Breath testing prior to SIBO treatment? No.

This is half of a two-part debate — read the opposing argument.

My problem with current concepts of small intestinal bacterial overgrowth (SIBO) and the use of breath tests in their diagnosis, is that I have been around too long. Long enough, unfortunately, to remember the origins of this entity as a cause of maldigestion and malabsorption. Fascinated, as always, by pathophysiology, I was captivated by how the “contamination” of the small intestine by colonic bacteria led to the premature deconjugation of bile acids, consumption of vitamin B12, production of folic acid and competition with the host for ingested nutrients.1,2 An inevitable clinical picture dominated by diarrhea and malnutrition ensued, and the work-up revolved around defining and resultant nutritional deficiencies and uncovering any possible causative factors. Receding white hair also means that I recollect the original use of the lactulose breath hydrogen test that we now routinely use to diagnose SIBO — to measure mouth-to-cecum transit.3

Fast forward to today and we find SIBO incriminated as a major contributor to irritable bowel syndrome (IBS), largely based on the use of the lactulose breath hydrogen test. It is among those who present with “typical” IBS symptoms and, I suspect, bloating, in particular, that hydrogen breath tests are performed and SIBO diagnosed. Yes, we do see individuals with “classical” SIBO — those with non-responsive celiac disease (a pretty rare phenomenon), complicated Crohn’s disease and disorders, such as scleroderma (where motility is compromised and stasis results). These, however, represent a minority of those who are asked to ingest glucose or lactulose and exhale into a tube over a few hours.

So the issue is: Do breath tests reliably detect SIBO in those in whom they are most commonly employed, and do their results enhance therapy? Before we can even attempt to address these questions, we must surely agree on a definition of the entity we seek to diagnose — SIBO. For me, the edifice so carefully built all those years ago has crumbled and SIBO, as it is currently viewed, has all the permanence and structural integrity of a mirage. It is what you want it to be; indeed, it is, in most instances, what the tests tell you.4 What then of tests for SIBO? The much-maligned approach of jejunal aspiration and culture is dismissed as invasive and inadequate in the microbiome era, while others point to the many shortcomings of breath tests and of the lactulose breath test, in particular. What is fascinating and almost amusing to me about our “modern” concerns surrounding the lactulose breath test is that they focus on a confounder that relates to its original proposed use — the measurement of small bowel (or, more correctly, oro-cecal) transit. How quickly we forget! Specifically, rapid small-intestinal transit, as occurs in some with IBS and other diarrheal illnesses, will lead to the premature (within 80 to 90 minutes) peak in breath hydrogen now regarded as diagnostic of SIBO.5 Even the glucose breath test, long regarded as more accurate, has come under suspicion with the recognition that glucose loads are not completely absorbed in the small intestine and some unabsorbed glucose reaches the colon with a resultant breath hydrogen peak.6 Before we can make any progress on how we test for SIBO we have to agree on what it is. We cannot rely on unreliable tests to tell us what it is; to do so results in an unending circular argument. Our hope is that new technologies to sample the small intestine,6 allied to high-throughput sequencing or metagenomics to define the microbial composition of the small bowel and metabolomics to detect the potentially harmful metabolites that they produce, will provide a new definition of SIBO, and one that brings us back to where I started: pathophysiology.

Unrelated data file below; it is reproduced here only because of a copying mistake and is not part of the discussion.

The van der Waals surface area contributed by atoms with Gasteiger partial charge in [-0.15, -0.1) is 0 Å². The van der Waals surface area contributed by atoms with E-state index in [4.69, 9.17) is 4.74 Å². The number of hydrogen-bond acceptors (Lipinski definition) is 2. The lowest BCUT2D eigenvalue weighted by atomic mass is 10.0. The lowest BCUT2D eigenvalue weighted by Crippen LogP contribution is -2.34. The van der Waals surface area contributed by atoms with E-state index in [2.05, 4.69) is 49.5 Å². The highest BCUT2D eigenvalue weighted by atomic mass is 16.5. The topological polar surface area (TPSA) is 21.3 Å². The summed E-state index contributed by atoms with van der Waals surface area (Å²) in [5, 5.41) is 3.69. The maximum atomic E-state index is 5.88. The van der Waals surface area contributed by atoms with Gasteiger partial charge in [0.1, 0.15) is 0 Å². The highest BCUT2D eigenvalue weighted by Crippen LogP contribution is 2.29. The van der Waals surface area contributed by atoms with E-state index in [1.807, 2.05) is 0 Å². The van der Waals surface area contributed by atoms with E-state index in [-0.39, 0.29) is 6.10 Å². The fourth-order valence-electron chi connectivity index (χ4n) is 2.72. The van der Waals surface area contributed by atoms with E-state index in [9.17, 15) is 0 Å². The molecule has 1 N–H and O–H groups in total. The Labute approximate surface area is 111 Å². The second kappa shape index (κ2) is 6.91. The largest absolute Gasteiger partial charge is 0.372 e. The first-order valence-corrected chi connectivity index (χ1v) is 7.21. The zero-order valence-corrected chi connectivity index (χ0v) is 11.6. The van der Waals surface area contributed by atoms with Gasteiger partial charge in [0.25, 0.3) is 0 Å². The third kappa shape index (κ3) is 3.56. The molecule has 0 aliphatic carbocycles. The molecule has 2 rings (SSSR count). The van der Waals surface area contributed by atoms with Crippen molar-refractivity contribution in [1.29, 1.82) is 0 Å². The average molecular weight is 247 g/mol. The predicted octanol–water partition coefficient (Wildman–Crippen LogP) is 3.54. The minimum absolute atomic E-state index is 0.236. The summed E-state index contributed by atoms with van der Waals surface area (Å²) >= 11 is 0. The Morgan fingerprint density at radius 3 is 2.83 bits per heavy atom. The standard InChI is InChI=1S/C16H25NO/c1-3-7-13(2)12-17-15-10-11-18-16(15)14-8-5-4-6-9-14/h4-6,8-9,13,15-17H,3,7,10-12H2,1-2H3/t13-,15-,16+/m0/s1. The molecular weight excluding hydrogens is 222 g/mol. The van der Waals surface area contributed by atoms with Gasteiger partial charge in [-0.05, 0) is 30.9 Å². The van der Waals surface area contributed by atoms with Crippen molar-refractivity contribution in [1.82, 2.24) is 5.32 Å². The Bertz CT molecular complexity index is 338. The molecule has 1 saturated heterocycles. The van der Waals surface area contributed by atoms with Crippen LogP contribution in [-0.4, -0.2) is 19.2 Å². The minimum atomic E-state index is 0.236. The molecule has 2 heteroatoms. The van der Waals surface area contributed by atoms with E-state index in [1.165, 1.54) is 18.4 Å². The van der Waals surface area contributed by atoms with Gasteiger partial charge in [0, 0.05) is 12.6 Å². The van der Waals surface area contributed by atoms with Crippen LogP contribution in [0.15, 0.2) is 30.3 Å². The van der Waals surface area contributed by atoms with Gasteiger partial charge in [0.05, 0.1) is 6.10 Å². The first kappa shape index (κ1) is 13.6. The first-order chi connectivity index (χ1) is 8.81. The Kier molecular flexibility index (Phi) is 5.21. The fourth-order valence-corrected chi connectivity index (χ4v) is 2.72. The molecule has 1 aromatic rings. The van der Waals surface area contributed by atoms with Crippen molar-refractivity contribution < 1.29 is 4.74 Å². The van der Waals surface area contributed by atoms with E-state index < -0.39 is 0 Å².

Before we can even attempt to address these questions, we must surely agree on a definition of the entity we seek to diagnose — SIBO.

Do breath tests guide therapy? Here there is a remarkable lack of data. There are little or no data on any antibiotic regimen in any indication. Indeed, what antibiotic one chooses, as well as its dose and duration, owes more to habit than science and few, if any, studies of SIBO have involved long-term (especially relevant to a chronic condition such as IBS), longitudinal assessments of symptoms and breath tests in response to any antibiotic. In the IBS-type patient with diarrhea or without constipation (not necessarily the same thing), rifaximin does work, but we await data to tell us that breath testing helps predict responders. In the meantime, I can counter that the modulation of the colonic microbiome or the small intestinal metabolome or an anti-inflammatory effect might provide alternate explanations for the benefits of rifaximin. Until we resolve these fascinating questions there is no reason not to try an empiric course of rifaximin in the appropriate patient, and when simpler and cheaper remedies have failed. Just don’t wait for a breath test to tell you what to do.